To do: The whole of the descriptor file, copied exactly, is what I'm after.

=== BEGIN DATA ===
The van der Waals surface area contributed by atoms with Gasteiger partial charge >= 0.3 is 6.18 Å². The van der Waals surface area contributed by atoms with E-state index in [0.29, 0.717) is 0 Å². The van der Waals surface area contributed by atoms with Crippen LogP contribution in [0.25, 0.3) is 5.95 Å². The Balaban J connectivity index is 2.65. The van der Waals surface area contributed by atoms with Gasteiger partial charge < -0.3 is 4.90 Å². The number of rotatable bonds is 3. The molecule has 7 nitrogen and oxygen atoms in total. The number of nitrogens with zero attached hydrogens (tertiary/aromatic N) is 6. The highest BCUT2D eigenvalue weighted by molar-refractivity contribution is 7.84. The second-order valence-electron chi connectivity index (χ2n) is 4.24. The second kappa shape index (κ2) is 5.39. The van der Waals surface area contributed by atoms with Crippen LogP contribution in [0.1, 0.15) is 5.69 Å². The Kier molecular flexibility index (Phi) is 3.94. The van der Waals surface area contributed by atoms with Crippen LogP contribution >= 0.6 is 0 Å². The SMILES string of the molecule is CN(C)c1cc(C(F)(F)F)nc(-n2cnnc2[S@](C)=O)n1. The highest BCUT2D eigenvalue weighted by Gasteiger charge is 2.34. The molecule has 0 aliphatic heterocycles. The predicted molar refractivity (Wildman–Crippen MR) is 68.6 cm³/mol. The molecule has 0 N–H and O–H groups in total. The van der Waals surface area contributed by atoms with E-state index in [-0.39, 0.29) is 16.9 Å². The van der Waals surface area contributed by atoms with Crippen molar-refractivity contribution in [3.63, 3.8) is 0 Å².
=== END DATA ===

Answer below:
The van der Waals surface area contributed by atoms with Gasteiger partial charge >= 0.3 is 6.18 Å². The van der Waals surface area contributed by atoms with E-state index in [0.29, 0.717) is 0 Å². The van der Waals surface area contributed by atoms with Crippen LogP contribution in [0.25, 0.3) is 5.95 Å². The Balaban J connectivity index is 2.65. The van der Waals surface area contributed by atoms with Gasteiger partial charge < -0.3 is 4.90 Å². The number of rotatable bonds is 3. The molecule has 7 nitrogen and oxygen atoms in total. The number of nitrogens with zero attached hydrogens (tertiary/aromatic N) is 6. The highest BCUT2D eigenvalue weighted by molar-refractivity contribution is 7.84. The second-order valence-electron chi connectivity index (χ2n) is 4.24. The second kappa shape index (κ2) is 5.39. The van der Waals surface area contributed by atoms with Crippen LogP contribution in [0.1, 0.15) is 5.69 Å². The Kier molecular flexibility index (Phi) is 3.94. The van der Waals surface area contributed by atoms with Crippen LogP contribution >= 0.6 is 0 Å². The SMILES string of the molecule is CN(C)c1cc(C(F)(F)F)nc(-n2cnnc2[S@](C)=O)n1. The highest BCUT2D eigenvalue weighted by Gasteiger charge is 2.34. The molecule has 0 aliphatic heterocycles. The predicted molar refractivity (Wildman–Crippen MR) is 68.6 cm³/mol. The molecule has 0 N–H and O–H groups in total. The van der Waals surface area contributed by atoms with E-state index in [-0.39, 0.29) is 16.9 Å². The van der Waals surface area contributed by atoms with Crippen molar-refractivity contribution in [3.63, 3.8) is 0 Å².